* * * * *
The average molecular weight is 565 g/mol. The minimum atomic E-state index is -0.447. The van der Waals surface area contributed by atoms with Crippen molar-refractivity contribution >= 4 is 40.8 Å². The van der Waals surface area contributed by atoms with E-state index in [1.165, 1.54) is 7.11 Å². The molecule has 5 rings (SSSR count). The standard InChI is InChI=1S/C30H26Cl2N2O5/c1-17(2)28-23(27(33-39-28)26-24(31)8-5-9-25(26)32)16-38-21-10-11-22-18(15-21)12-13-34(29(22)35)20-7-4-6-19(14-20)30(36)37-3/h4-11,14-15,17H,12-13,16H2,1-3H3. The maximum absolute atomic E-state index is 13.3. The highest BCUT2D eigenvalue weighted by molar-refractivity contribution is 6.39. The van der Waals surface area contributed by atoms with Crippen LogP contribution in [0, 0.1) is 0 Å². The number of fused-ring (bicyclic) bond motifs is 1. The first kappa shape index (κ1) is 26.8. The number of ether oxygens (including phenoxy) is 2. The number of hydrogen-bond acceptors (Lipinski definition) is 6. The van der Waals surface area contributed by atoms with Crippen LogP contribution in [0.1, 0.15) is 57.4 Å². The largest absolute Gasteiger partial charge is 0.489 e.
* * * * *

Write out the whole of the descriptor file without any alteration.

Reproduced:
The average molecular weight is 565 g/mol. The minimum atomic E-state index is -0.447. The van der Waals surface area contributed by atoms with Crippen molar-refractivity contribution >= 4 is 40.8 Å². The van der Waals surface area contributed by atoms with E-state index in [1.165, 1.54) is 7.11 Å². The molecule has 5 rings (SSSR count). The standard InChI is InChI=1S/C30H26Cl2N2O5/c1-17(2)28-23(27(33-39-28)26-24(31)8-5-9-25(26)32)16-38-21-10-11-22-18(15-21)12-13-34(29(22)35)20-7-4-6-19(14-20)30(36)37-3/h4-11,14-15,17H,12-13,16H2,1-3H3. The maximum absolute atomic E-state index is 13.3. The highest BCUT2D eigenvalue weighted by molar-refractivity contribution is 6.39. The van der Waals surface area contributed by atoms with Crippen LogP contribution in [0, 0.1) is 0 Å². The number of fused-ring (bicyclic) bond motifs is 1. The first kappa shape index (κ1) is 26.8. The number of ether oxygens (including phenoxy) is 2. The number of hydrogen-bond acceptors (Lipinski definition) is 6. The van der Waals surface area contributed by atoms with Crippen LogP contribution in [0.1, 0.15) is 57.4 Å². The largest absolute Gasteiger partial charge is 0.489 e.